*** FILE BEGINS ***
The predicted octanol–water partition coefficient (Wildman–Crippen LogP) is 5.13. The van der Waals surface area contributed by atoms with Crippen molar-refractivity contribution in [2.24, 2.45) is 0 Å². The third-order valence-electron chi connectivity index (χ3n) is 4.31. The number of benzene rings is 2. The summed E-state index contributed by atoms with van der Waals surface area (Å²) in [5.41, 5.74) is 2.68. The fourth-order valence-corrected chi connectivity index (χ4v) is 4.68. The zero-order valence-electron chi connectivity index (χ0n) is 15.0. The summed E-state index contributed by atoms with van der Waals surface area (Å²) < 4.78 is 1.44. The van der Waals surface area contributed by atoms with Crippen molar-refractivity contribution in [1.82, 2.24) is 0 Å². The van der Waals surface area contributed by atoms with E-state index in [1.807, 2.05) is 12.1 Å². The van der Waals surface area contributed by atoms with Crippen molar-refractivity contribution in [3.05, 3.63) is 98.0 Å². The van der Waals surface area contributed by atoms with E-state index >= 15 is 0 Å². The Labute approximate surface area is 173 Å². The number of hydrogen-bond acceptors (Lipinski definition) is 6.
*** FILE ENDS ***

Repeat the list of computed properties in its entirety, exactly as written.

The predicted octanol–water partition coefficient (Wildman–Crippen LogP) is 5.13. The van der Waals surface area contributed by atoms with Crippen molar-refractivity contribution in [2.24, 2.45) is 0 Å². The third-order valence-electron chi connectivity index (χ3n) is 4.31. The number of benzene rings is 2. The summed E-state index contributed by atoms with van der Waals surface area (Å²) in [5.41, 5.74) is 2.68. The fourth-order valence-corrected chi connectivity index (χ4v) is 4.68. The zero-order valence-electron chi connectivity index (χ0n) is 15.0. The summed E-state index contributed by atoms with van der Waals surface area (Å²) < 4.78 is 1.44. The van der Waals surface area contributed by atoms with Crippen molar-refractivity contribution in [1.82, 2.24) is 0 Å². The van der Waals surface area contributed by atoms with E-state index in [1.807, 2.05) is 12.1 Å². The van der Waals surface area contributed by atoms with Crippen molar-refractivity contribution in [3.05, 3.63) is 98.0 Å². The van der Waals surface area contributed by atoms with E-state index >= 15 is 0 Å². The Labute approximate surface area is 173 Å². The number of hydrogen-bond acceptors (Lipinski definition) is 6.